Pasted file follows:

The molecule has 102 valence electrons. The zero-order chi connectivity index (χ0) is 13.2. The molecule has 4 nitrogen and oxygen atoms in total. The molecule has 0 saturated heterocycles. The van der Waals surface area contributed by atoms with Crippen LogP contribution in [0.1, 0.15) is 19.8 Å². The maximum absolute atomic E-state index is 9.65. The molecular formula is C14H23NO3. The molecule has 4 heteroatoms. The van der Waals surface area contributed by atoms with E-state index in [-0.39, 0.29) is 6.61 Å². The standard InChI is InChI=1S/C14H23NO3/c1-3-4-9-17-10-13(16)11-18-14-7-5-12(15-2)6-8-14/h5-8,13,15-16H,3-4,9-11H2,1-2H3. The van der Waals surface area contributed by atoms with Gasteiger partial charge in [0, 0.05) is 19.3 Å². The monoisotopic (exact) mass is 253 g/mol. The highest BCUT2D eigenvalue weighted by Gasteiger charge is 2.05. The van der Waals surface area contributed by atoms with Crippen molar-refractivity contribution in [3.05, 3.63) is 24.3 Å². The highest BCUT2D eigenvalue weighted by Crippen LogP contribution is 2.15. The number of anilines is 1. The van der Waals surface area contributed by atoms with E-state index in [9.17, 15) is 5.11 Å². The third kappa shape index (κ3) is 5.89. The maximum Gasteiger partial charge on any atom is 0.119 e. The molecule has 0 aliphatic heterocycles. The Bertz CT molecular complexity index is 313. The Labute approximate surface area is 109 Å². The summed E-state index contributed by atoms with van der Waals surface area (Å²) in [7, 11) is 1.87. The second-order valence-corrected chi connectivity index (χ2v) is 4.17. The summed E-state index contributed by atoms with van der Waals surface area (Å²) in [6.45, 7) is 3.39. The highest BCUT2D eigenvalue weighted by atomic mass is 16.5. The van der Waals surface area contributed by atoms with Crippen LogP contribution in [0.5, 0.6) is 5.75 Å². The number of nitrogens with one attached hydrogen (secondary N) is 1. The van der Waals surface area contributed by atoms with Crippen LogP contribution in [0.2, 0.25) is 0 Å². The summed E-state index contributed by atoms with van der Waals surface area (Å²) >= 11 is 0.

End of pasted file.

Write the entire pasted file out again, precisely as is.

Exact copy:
The molecule has 102 valence electrons. The zero-order chi connectivity index (χ0) is 13.2. The molecule has 4 nitrogen and oxygen atoms in total. The molecule has 0 saturated heterocycles. The van der Waals surface area contributed by atoms with Crippen LogP contribution in [0.1, 0.15) is 19.8 Å². The maximum absolute atomic E-state index is 9.65. The molecular formula is C14H23NO3. The molecule has 4 heteroatoms. The van der Waals surface area contributed by atoms with E-state index in [-0.39, 0.29) is 6.61 Å². The standard InChI is InChI=1S/C14H23NO3/c1-3-4-9-17-10-13(16)11-18-14-7-5-12(15-2)6-8-14/h5-8,13,15-16H,3-4,9-11H2,1-2H3. The van der Waals surface area contributed by atoms with Gasteiger partial charge in [0, 0.05) is 19.3 Å². The monoisotopic (exact) mass is 253 g/mol. The highest BCUT2D eigenvalue weighted by Gasteiger charge is 2.05. The van der Waals surface area contributed by atoms with Crippen molar-refractivity contribution in [3.05, 3.63) is 24.3 Å². The highest BCUT2D eigenvalue weighted by Crippen LogP contribution is 2.15. The number of anilines is 1. The van der Waals surface area contributed by atoms with E-state index in [9.17, 15) is 5.11 Å². The third kappa shape index (κ3) is 5.89. The maximum Gasteiger partial charge on any atom is 0.119 e. The molecule has 0 aliphatic heterocycles. The Bertz CT molecular complexity index is 313. The Labute approximate surface area is 109 Å². The summed E-state index contributed by atoms with van der Waals surface area (Å²) in [7, 11) is 1.87. The second-order valence-corrected chi connectivity index (χ2v) is 4.17. The summed E-state index contributed by atoms with van der Waals surface area (Å²) in [6.45, 7) is 3.39. The highest BCUT2D eigenvalue weighted by atomic mass is 16.5. The van der Waals surface area contributed by atoms with Crippen LogP contribution in [0.5, 0.6) is 5.75 Å². The number of nitrogens with one attached hydrogen (secondary N) is 1. The van der Waals surface area contributed by atoms with Crippen LogP contribution in [0.2, 0.25) is 0 Å². The summed E-state index contributed by atoms with van der Waals surface area (Å²) >= 11 is 0.